Tuesday, January 20, 2009

Jerusalem, Athens, Washington D.C.

“Men of Athens! I see that in every way you are very religious” (Acts 17:22).

Today is inauguration day. A day of ceremony and celebration. Political parties will take a back seat to other kinds of parties – and plenty of them. And then comes Wednesday and the work of governing a nation and exercising leadership among the nations of the world. Wednesday can wait. Today we celebrate and pray. The formal celebrations will eventually come to an end. Our prayers must not.

Our new President is already being confronted with a complex world. But as complicated as the world has become, there has probably never been a time when leaders basked in simplicity. Not even a missionary like Paul. In the New Testament era there were two prevailing world views and each worldview had a capital city. The prevailing thought forms of the first century world were captured by Jerusalem and Athens. Cities separated by 780 miles, but worlds apart.

Jerusalem was defined by the worship of one God; Athens was defined by the worship of many gods. Jerusalem was permeated with an atmosphere of prayer and worship. Athens was permeated with a climate of debate and discussion. In Jerusalem life and thought were defined by the revealed word of God in Torah, wisdom from above. In Athens life and thought were defined by speculation and the questioning philosophies that sought wisdom from the ground up. Jerusalem was the Bible belt; Athens was the melting pot.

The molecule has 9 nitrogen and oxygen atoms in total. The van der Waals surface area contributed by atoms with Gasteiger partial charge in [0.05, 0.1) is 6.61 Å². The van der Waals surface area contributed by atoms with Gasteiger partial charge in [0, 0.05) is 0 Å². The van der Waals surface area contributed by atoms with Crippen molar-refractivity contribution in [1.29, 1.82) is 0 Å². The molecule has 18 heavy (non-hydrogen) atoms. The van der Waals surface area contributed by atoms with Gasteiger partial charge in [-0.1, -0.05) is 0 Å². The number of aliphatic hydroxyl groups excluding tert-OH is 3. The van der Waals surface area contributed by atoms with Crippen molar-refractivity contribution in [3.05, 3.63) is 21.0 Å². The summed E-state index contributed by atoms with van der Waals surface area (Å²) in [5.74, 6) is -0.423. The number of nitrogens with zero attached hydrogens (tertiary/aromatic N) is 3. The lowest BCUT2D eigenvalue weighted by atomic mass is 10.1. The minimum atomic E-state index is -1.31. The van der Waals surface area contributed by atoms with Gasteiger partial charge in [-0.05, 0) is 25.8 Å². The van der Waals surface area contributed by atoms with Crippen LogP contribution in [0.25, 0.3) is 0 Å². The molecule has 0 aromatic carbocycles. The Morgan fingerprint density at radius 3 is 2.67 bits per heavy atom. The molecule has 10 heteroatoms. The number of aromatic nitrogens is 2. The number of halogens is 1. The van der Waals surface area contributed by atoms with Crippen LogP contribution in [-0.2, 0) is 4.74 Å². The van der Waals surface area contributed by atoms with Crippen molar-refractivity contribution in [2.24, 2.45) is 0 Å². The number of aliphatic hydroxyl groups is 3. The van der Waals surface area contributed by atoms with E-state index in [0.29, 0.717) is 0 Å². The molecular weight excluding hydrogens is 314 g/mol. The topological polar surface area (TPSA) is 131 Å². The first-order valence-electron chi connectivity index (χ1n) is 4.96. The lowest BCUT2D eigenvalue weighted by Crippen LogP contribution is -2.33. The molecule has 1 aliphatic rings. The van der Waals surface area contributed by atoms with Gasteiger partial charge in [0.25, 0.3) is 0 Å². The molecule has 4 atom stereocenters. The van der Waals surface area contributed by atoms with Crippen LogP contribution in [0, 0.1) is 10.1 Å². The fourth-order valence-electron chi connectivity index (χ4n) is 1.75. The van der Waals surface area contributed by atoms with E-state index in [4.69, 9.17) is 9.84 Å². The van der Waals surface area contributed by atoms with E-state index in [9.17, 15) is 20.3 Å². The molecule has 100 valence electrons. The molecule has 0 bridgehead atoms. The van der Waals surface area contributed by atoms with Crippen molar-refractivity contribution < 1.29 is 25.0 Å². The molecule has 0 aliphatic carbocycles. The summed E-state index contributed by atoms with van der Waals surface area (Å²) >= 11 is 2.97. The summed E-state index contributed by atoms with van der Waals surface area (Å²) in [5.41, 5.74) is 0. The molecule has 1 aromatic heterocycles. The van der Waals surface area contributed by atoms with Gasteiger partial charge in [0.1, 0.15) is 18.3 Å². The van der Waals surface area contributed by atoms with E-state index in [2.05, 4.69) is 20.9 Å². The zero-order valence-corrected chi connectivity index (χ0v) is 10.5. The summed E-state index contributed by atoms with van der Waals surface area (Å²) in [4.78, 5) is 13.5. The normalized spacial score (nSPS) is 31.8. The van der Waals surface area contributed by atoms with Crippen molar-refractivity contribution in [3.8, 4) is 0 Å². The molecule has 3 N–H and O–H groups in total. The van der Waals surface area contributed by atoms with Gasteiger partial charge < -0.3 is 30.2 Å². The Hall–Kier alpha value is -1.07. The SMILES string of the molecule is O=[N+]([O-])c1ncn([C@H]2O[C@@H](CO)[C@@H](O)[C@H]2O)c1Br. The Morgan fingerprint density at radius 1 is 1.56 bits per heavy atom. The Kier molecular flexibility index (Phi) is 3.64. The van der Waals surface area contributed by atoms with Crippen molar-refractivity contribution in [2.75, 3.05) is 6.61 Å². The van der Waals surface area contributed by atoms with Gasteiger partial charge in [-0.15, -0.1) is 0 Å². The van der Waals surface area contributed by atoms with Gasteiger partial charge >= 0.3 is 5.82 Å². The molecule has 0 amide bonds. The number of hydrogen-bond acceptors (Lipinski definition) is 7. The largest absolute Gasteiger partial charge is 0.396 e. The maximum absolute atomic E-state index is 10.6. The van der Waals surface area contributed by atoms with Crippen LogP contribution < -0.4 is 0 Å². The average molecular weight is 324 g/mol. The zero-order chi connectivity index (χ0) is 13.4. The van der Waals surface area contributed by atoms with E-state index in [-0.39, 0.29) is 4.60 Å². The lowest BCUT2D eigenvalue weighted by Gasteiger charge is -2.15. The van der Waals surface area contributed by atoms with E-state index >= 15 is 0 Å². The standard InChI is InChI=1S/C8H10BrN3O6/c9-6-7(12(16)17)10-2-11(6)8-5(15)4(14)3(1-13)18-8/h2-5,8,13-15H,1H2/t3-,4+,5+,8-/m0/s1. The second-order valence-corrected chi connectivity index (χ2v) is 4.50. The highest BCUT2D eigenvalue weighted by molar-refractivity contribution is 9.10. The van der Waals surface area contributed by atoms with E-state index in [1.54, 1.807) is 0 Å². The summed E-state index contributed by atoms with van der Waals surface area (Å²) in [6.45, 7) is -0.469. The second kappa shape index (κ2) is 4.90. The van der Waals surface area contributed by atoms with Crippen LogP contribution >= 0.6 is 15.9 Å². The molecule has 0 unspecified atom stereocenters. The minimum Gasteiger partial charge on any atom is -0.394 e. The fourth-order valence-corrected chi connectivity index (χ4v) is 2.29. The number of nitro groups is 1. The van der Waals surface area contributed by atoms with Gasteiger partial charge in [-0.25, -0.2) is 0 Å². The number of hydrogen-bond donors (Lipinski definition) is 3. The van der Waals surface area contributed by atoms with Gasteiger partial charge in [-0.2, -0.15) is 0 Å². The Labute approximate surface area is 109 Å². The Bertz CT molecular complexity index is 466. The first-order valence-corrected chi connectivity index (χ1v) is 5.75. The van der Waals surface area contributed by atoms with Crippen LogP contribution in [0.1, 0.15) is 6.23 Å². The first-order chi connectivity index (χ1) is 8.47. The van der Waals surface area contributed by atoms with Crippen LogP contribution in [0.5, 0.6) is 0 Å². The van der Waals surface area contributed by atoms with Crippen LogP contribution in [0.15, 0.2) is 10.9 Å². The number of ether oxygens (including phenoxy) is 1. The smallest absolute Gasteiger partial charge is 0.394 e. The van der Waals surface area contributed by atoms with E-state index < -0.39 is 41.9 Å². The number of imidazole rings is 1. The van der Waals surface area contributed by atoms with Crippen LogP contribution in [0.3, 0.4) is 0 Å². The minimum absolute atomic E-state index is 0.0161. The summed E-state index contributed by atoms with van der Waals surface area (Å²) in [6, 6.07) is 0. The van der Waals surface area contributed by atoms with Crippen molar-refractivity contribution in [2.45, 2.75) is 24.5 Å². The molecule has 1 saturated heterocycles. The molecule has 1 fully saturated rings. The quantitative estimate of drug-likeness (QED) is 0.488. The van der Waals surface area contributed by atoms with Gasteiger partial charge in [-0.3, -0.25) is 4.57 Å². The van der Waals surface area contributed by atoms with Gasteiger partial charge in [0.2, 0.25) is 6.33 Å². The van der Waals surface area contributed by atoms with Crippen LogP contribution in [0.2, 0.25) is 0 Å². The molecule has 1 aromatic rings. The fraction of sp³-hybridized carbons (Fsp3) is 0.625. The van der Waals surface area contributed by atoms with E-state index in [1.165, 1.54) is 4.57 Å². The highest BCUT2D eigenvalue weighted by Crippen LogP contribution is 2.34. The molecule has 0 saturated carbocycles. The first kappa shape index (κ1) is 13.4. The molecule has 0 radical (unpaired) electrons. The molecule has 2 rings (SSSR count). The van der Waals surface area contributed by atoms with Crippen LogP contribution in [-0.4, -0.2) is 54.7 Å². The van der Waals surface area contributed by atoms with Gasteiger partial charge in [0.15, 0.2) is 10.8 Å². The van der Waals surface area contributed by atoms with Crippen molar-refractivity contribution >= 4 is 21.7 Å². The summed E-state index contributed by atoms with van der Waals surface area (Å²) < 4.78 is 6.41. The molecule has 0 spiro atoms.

South Carolina of the late 1960s was my Jerusalem. My young faith was shaped by two voices. My mother’s soprano voice sang the faith into me and my father’s voice preached it from the pulpit. Everything about life in Camden reinforced what their voices sang and spoke. My second grade teacher allowed me class time to tell about the crucifixion – in a public school. Yes, South Carolina was a Baptist Jerusalem . . . and I am keenly aware that I no longer live in Jerusalem.

Paul was a Pharisee, shaped by rabbinical training, a scrupulous observer of Torah, zealous for the God of Israel. Paul was also a Roman citizen by birth. He was uniquely equipped for engaging a complex world. That’s what we see him doing in Acts 17.

What is truly remarkable about Paul in Athens is the absence of anger and defensiveness. He doesn’t rail against the Athenians. He doesn’t launch a campaign to make Athens like Jerusalem. Instead he takes a stand on a core conviction: God is alive and well in Athens, just as much as he is in Jerusalem.

President Obama will wake up on Wednesday and deal with a world that didn’t exist when he was born. Many of you will do the same thing. Some of you were born and raised in Jerusalem. Now you live and work and raise children in Athens.

Let’s learn from Paul. Those who are angry and defensive will have a hard time finding God in the everyday. Like Paul we must live with the certainty that God is alive and well in Athens. That God does here and now exactly what God did then and there. Our new President will probably speak today of facing the world and the future with hope. Can we who know Jesus do any less?

Gracious God, we want to be people who love the world in Jesus’ name. We ask for grace, that we might be hopeful rather than fearful, that we might engage our world rather than hide, that we might love what we see rather than mourn for what we remember. Bless President Obama and all world leaders. Keep us faithful in our prayers for them, confident of your faithfulness to us and to the world you created. Amen.

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